Barrington police officer found guilty of obstruction, cyberstalking
On Friday, a Providence County Superior Court jury found a Barrington police officer with 15 years of experience guilty of domestic cyberstalking and obstruction of the judicial system.
Veteran Barrington police officer Joe Andreozzi faces a maximum penalty of five years for the obstruction charge, which is a felony, and one year on the cyberstalking charge, which is a misdemeanor.
Attorneys for Mr. Andreozzi have already filed a motion for a new trial. That motion will be heard on Friday, Aug. 2. A date for sentencing has not been set for Mr. Andreozzi, a former Barrington resident who now lives in Pawtucket.
In Aug. 2012, Barrington Police Chief John LaCross requested an investigation by Rhode Island State Police into Mr. Andreozzi after someone filed a domestic violence complaint against the police officer. The state police charged Mr. Andreozzi with domestic disorderly conduct and Chief LaCross placed Mr. Andreozzi on administrative leave.
In mid-November, the State Police also charged Mr. Andreozzi with obstruction of the judicial system, a felony. It has been reported that Mr. Andreozzi used a computer program to remotely delete text messages from his cellphone while the phone was impounded in a state police evidence box.
Superior Court Justice Susan E. McGuirl presided over the case; Assistant Attorney General Stephen Regine prosecuted the case on behalf of the Office of Attorney General along with Special Assistant Attorney General Kate Brody.
Judge McGuirl placed special conditions on Mr. Andreozzi's bail. She increased his bail amount to $10,000 with surety (it was previously personal recognizance); he cannot have any contact with the victim, his former wife; he is not allowed to travel outside the state; and he is not allowed access to firearms.
Rhode Island Attorney General Peter F. Kilmartin issued a statement regarding the guilty verdict in the case: “As a police officer, sworn to uphold the law at all times, the defendant has a moral, ethical and legal obligation to conduct himself with the highest standard of integrity, which he clearly failed to do. Moreover, it is abhorrent that the defendant would obstruct his fellow officers from doing their jobs in conducting this investigation.
"I commend the efforts of the Barrington Police Department, who received the initial complaint about one of their own, as well as the Rhode Island State Police, who conducted the investigation.”
Deborah DeBare, the executive director of the Rhode Island Coalition Against Domestic Violence, previously issued a statement in support of the Barrington Police Department for its handling of the case.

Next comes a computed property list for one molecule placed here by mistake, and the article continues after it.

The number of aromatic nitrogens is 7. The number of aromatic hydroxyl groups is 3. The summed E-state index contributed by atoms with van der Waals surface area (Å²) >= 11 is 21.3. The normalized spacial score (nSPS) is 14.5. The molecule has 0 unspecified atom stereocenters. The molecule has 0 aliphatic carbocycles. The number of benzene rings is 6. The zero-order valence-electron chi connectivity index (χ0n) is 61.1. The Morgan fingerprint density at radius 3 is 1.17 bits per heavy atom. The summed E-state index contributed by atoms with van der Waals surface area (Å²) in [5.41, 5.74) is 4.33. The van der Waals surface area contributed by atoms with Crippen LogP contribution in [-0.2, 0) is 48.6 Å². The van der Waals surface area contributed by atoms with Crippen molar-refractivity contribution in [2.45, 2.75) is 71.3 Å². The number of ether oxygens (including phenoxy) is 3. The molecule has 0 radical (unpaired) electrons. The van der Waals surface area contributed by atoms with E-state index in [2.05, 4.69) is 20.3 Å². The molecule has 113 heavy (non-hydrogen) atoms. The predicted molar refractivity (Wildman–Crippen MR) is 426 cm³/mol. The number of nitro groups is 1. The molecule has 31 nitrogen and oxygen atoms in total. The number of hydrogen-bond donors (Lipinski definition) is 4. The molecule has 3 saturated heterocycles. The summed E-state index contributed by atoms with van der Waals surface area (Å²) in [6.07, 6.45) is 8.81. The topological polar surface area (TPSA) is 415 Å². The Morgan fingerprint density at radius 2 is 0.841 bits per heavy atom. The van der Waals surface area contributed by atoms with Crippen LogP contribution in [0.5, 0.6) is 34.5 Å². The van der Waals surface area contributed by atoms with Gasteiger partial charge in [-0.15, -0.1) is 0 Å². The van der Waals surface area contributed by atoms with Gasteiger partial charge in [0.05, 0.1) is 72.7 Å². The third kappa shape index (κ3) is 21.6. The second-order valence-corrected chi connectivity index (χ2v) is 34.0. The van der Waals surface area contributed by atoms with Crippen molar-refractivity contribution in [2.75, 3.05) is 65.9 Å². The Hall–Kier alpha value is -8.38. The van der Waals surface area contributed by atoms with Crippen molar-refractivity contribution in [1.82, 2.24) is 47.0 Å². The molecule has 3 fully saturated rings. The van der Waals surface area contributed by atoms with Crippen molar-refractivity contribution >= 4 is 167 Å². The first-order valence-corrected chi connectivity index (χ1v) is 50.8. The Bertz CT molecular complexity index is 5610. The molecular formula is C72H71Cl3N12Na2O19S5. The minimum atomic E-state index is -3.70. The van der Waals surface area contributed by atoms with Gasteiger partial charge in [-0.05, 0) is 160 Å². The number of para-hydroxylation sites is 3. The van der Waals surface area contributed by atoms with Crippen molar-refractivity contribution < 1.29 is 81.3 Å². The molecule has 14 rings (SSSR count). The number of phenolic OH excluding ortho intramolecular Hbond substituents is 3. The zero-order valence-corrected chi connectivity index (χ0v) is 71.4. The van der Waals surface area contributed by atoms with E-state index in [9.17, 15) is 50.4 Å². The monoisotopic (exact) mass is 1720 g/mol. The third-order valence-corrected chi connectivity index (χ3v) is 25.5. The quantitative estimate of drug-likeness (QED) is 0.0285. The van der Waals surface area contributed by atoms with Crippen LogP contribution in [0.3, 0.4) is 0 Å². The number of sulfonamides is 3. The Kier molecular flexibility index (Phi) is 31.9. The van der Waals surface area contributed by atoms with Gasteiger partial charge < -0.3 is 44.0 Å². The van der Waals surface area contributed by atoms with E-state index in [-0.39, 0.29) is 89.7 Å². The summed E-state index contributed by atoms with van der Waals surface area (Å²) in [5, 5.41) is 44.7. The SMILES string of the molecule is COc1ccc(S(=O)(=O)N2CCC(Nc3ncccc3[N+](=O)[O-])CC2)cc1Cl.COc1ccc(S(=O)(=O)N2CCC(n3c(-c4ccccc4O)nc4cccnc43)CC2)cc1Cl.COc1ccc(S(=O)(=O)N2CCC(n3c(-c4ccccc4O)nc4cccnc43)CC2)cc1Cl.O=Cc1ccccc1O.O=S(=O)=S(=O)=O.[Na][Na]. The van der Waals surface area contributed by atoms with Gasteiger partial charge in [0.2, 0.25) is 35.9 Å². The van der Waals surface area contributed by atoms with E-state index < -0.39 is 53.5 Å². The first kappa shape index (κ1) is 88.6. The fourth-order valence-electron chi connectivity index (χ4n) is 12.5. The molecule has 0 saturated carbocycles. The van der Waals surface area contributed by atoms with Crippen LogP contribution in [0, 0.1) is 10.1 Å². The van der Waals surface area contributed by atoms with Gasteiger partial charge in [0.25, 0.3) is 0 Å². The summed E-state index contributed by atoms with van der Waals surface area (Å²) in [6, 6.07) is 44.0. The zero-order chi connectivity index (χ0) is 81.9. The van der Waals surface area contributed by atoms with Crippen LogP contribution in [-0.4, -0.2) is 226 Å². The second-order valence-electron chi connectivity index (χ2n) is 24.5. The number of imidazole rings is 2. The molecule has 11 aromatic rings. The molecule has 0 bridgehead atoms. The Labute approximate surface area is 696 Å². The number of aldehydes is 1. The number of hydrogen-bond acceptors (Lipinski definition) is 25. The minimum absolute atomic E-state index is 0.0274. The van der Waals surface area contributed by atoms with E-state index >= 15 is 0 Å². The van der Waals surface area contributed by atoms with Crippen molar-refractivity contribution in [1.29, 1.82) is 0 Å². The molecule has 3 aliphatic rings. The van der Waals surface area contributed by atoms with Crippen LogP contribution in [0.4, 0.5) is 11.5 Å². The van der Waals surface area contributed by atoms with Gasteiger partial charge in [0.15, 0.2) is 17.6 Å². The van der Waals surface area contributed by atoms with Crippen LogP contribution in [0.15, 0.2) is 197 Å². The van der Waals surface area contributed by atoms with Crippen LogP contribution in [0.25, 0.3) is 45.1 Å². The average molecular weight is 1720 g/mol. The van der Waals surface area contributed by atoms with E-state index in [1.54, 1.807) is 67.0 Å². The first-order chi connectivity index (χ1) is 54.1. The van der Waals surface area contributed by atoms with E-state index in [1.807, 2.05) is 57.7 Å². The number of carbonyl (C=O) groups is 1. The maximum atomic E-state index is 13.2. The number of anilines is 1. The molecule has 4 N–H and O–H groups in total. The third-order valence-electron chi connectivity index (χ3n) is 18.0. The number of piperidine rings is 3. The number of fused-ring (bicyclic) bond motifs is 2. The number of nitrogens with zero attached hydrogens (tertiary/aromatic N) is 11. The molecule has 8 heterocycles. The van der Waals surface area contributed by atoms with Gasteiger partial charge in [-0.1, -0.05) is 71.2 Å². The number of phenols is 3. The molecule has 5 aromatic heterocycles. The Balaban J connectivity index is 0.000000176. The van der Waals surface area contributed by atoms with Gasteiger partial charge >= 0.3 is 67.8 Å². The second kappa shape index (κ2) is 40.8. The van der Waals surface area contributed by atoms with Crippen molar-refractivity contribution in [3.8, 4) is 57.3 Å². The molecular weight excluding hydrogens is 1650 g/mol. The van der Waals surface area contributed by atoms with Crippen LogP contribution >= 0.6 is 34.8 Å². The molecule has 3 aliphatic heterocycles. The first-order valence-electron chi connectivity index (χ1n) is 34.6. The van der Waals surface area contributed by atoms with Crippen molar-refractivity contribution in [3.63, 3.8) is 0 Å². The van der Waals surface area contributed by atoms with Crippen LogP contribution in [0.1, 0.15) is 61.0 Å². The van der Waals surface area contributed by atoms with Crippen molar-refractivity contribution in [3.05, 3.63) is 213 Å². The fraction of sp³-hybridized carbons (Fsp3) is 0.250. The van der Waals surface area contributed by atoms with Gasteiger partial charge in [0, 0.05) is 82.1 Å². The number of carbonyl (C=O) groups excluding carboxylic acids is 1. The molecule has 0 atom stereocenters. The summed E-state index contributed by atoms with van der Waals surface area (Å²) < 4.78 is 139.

“We commend the Barrington Police Department and its Police Chief John LaCross for responsibly handling the Sergeant Joseph Andreozzi domestic violence case. In August 2012, they asked State Police to investigate the complaints lodged against Andreozzi by his ex-wife that led to an initial charge of domestic disorderly conduct.
"Through their actions, Barrington Police sent the message to domestic violence victims in Rhode Island that these crimes are serious and will be investigated — even if the abuser is one of their own,” she wrote.
“We also commend the Rhode Island State Police, its Computer Crimes Unit, and the Attorney General’s office, for conducting a thorough investigation of the case that on November 16, 2012, led to an upgraded felony charge for obstruction of the judicial system and a misdemeanor charge for cyberstalking against Andreozzi. He allegedly sent threatening phone and text messages to his ex-wife before going to her home. This kind of abuse often escalates to physical violence; the actions taken in the Andreozzi case further served to protect his ex-wife from potential harm.”
Ms. DeBare further wrote that the case holds special significance since it involves a police officer.
“A victim of domestic violence whose abuser is a police officer often faces unique barriers to leaving the relationship and obtaining safety. Victims often fear calling the police because they know the case will be handled by officers who are colleagues and possibly friends of their abuser. … In the Andreozzi case this did not occur. Additionally, victims in this situation are particularly vulnerable because the abuser has a gun, knows the confidential locations of domestic violence shelters, and knows the legal system well.”
Ms. DeBare said there are six local domestic violence agencies in Rhode Island that provide a wide array of services, including 24 hour hotline support, emergency shelter, support groups and assistance with the legal system.
“We urge all Rhode Islanders to remember that if they hear or see someone being hurt to call 911 immediately. And, if they or someone they know needs support to call the statewide Helpline at 800-494-8100.”